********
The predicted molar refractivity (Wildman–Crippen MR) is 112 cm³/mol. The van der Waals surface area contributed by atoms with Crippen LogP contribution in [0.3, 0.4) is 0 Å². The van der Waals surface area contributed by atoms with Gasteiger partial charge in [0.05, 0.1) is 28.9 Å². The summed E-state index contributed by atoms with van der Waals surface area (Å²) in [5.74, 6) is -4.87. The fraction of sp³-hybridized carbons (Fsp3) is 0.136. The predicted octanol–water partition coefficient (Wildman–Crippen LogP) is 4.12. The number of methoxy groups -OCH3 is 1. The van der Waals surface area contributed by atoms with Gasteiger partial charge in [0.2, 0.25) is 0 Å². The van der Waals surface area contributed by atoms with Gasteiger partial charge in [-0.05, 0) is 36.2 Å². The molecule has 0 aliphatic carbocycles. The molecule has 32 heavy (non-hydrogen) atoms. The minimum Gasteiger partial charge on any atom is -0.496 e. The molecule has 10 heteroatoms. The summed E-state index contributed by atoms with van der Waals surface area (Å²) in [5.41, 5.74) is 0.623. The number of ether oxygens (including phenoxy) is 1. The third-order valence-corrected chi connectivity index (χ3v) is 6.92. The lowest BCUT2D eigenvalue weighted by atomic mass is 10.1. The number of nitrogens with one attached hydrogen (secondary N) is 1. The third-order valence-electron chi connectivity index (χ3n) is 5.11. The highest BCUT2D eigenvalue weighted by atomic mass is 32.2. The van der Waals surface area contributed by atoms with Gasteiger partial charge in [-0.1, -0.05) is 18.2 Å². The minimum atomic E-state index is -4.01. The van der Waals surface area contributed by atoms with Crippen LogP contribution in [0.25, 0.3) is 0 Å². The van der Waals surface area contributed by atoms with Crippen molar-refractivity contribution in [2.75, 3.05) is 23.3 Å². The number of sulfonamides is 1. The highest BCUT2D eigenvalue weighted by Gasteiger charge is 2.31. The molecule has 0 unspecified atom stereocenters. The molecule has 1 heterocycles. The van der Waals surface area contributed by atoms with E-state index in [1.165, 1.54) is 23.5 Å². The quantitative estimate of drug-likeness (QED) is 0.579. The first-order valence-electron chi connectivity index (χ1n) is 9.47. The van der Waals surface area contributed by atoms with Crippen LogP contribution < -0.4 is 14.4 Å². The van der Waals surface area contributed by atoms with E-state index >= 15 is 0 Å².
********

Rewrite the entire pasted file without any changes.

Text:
The predicted molar refractivity (Wildman–Crippen MR) is 112 cm³/mol. The van der Waals surface area contributed by atoms with Crippen LogP contribution in [0.3, 0.4) is 0 Å². The van der Waals surface area contributed by atoms with Gasteiger partial charge in [0.05, 0.1) is 28.9 Å². The summed E-state index contributed by atoms with van der Waals surface area (Å²) in [5.74, 6) is -4.87. The fraction of sp³-hybridized carbons (Fsp3) is 0.136. The predicted octanol–water partition coefficient (Wildman–Crippen LogP) is 4.12. The number of methoxy groups -OCH3 is 1. The van der Waals surface area contributed by atoms with Gasteiger partial charge in [0.2, 0.25) is 0 Å². The van der Waals surface area contributed by atoms with Gasteiger partial charge in [-0.05, 0) is 36.2 Å². The molecule has 0 aliphatic carbocycles. The molecule has 32 heavy (non-hydrogen) atoms. The minimum Gasteiger partial charge on any atom is -0.496 e. The molecule has 10 heteroatoms. The summed E-state index contributed by atoms with van der Waals surface area (Å²) in [5.41, 5.74) is 0.623. The number of ether oxygens (including phenoxy) is 1. The third-order valence-corrected chi connectivity index (χ3v) is 6.92. The lowest BCUT2D eigenvalue weighted by atomic mass is 10.1. The number of nitrogens with one attached hydrogen (secondary N) is 1. The third-order valence-electron chi connectivity index (χ3n) is 5.11. The highest BCUT2D eigenvalue weighted by atomic mass is 32.2. The van der Waals surface area contributed by atoms with Gasteiger partial charge in [-0.1, -0.05) is 18.2 Å². The minimum atomic E-state index is -4.01. The van der Waals surface area contributed by atoms with Crippen LogP contribution in [0.25, 0.3) is 0 Å². The van der Waals surface area contributed by atoms with Crippen molar-refractivity contribution in [2.75, 3.05) is 23.3 Å². The number of sulfonamides is 1. The highest BCUT2D eigenvalue weighted by Gasteiger charge is 2.31. The molecule has 0 unspecified atom stereocenters. The molecule has 1 heterocycles. The van der Waals surface area contributed by atoms with E-state index in [1.165, 1.54) is 23.5 Å². The quantitative estimate of drug-likeness (QED) is 0.579. The first-order valence-electron chi connectivity index (χ1n) is 9.47. The van der Waals surface area contributed by atoms with Crippen LogP contribution < -0.4 is 14.4 Å². The van der Waals surface area contributed by atoms with E-state index >= 15 is 0 Å².